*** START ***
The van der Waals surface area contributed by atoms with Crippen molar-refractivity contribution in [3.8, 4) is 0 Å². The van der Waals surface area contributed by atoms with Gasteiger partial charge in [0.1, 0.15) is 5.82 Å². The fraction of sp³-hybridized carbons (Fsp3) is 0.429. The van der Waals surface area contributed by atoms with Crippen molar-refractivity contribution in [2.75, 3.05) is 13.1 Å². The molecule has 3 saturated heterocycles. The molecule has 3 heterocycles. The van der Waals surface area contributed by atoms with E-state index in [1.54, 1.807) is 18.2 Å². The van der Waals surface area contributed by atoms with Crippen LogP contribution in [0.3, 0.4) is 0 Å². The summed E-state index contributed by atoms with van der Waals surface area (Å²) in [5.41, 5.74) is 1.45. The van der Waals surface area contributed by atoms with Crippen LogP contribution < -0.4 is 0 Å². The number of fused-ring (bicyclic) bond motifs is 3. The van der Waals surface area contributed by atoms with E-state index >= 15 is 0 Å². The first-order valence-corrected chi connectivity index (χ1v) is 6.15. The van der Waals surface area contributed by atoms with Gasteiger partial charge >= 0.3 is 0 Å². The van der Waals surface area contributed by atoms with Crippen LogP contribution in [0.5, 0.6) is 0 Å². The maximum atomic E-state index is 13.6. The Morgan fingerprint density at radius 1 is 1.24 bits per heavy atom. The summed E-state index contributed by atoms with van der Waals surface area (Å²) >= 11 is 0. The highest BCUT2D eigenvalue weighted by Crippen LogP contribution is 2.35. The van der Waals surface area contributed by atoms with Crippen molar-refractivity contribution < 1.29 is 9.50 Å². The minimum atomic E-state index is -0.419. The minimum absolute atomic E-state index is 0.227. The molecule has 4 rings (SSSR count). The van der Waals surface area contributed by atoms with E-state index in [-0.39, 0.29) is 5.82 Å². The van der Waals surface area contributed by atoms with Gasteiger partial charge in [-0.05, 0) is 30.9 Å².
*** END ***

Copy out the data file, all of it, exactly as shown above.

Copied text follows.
The van der Waals surface area contributed by atoms with Crippen molar-refractivity contribution in [3.8, 4) is 0 Å². The van der Waals surface area contributed by atoms with Gasteiger partial charge in [0.1, 0.15) is 5.82 Å². The fraction of sp³-hybridized carbons (Fsp3) is 0.429. The van der Waals surface area contributed by atoms with Crippen molar-refractivity contribution in [2.75, 3.05) is 13.1 Å². The molecule has 3 saturated heterocycles. The molecule has 3 heterocycles. The van der Waals surface area contributed by atoms with E-state index in [1.54, 1.807) is 18.2 Å². The van der Waals surface area contributed by atoms with Crippen LogP contribution in [0.3, 0.4) is 0 Å². The summed E-state index contributed by atoms with van der Waals surface area (Å²) in [5.41, 5.74) is 1.45. The van der Waals surface area contributed by atoms with Crippen LogP contribution < -0.4 is 0 Å². The number of fused-ring (bicyclic) bond motifs is 3. The van der Waals surface area contributed by atoms with E-state index >= 15 is 0 Å². The first-order valence-corrected chi connectivity index (χ1v) is 6.15. The van der Waals surface area contributed by atoms with Gasteiger partial charge >= 0.3 is 0 Å². The van der Waals surface area contributed by atoms with Crippen LogP contribution in [0.5, 0.6) is 0 Å². The maximum atomic E-state index is 13.6. The Morgan fingerprint density at radius 1 is 1.24 bits per heavy atom. The summed E-state index contributed by atoms with van der Waals surface area (Å²) >= 11 is 0. The highest BCUT2D eigenvalue weighted by Crippen LogP contribution is 2.35. The van der Waals surface area contributed by atoms with Crippen molar-refractivity contribution < 1.29 is 9.50 Å². The minimum atomic E-state index is -0.419. The minimum absolute atomic E-state index is 0.227. The molecule has 4 rings (SSSR count). The van der Waals surface area contributed by atoms with E-state index in [-0.39, 0.29) is 5.82 Å². The van der Waals surface area contributed by atoms with Gasteiger partial charge in [-0.05, 0) is 30.9 Å².